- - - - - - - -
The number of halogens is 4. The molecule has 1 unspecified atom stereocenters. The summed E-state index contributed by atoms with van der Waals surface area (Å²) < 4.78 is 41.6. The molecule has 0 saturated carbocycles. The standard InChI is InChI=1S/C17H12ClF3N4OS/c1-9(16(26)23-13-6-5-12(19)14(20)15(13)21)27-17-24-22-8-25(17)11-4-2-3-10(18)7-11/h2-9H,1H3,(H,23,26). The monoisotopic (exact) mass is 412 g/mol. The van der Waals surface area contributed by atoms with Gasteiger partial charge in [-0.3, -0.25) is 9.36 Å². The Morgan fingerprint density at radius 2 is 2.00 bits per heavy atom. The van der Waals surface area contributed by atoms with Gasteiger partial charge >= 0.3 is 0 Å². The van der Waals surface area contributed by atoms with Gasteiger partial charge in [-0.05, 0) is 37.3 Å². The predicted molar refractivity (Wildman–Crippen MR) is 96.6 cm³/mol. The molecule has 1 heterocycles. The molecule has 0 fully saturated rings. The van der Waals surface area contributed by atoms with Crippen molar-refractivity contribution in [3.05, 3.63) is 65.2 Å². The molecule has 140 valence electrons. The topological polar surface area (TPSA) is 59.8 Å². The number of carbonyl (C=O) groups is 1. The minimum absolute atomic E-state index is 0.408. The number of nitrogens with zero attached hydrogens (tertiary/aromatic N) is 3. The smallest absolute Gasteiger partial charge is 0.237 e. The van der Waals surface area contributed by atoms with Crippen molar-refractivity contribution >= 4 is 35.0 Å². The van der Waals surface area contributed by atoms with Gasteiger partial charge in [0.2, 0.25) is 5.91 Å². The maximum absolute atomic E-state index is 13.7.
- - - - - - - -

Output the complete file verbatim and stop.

The number of halogens is 4. The molecule has 1 unspecified atom stereocenters. The summed E-state index contributed by atoms with van der Waals surface area (Å²) < 4.78 is 41.6. The molecule has 0 saturated carbocycles. The standard InChI is InChI=1S/C17H12ClF3N4OS/c1-9(16(26)23-13-6-5-12(19)14(20)15(13)21)27-17-24-22-8-25(17)11-4-2-3-10(18)7-11/h2-9H,1H3,(H,23,26). The monoisotopic (exact) mass is 412 g/mol. The van der Waals surface area contributed by atoms with Gasteiger partial charge in [-0.3, -0.25) is 9.36 Å². The Morgan fingerprint density at radius 2 is 2.00 bits per heavy atom. The van der Waals surface area contributed by atoms with Gasteiger partial charge >= 0.3 is 0 Å². The van der Waals surface area contributed by atoms with Gasteiger partial charge in [-0.05, 0) is 37.3 Å². The predicted molar refractivity (Wildman–Crippen MR) is 96.6 cm³/mol. The molecule has 1 heterocycles. The molecule has 0 fully saturated rings. The van der Waals surface area contributed by atoms with Crippen molar-refractivity contribution in [3.05, 3.63) is 65.2 Å². The molecule has 140 valence electrons. The topological polar surface area (TPSA) is 59.8 Å². The number of carbonyl (C=O) groups is 1. The minimum absolute atomic E-state index is 0.408. The number of nitrogens with zero attached hydrogens (tertiary/aromatic N) is 3. The smallest absolute Gasteiger partial charge is 0.237 e. The van der Waals surface area contributed by atoms with Crippen molar-refractivity contribution >= 4 is 35.0 Å². The van der Waals surface area contributed by atoms with Gasteiger partial charge in [0.2, 0.25) is 5.91 Å². The maximum absolute atomic E-state index is 13.7.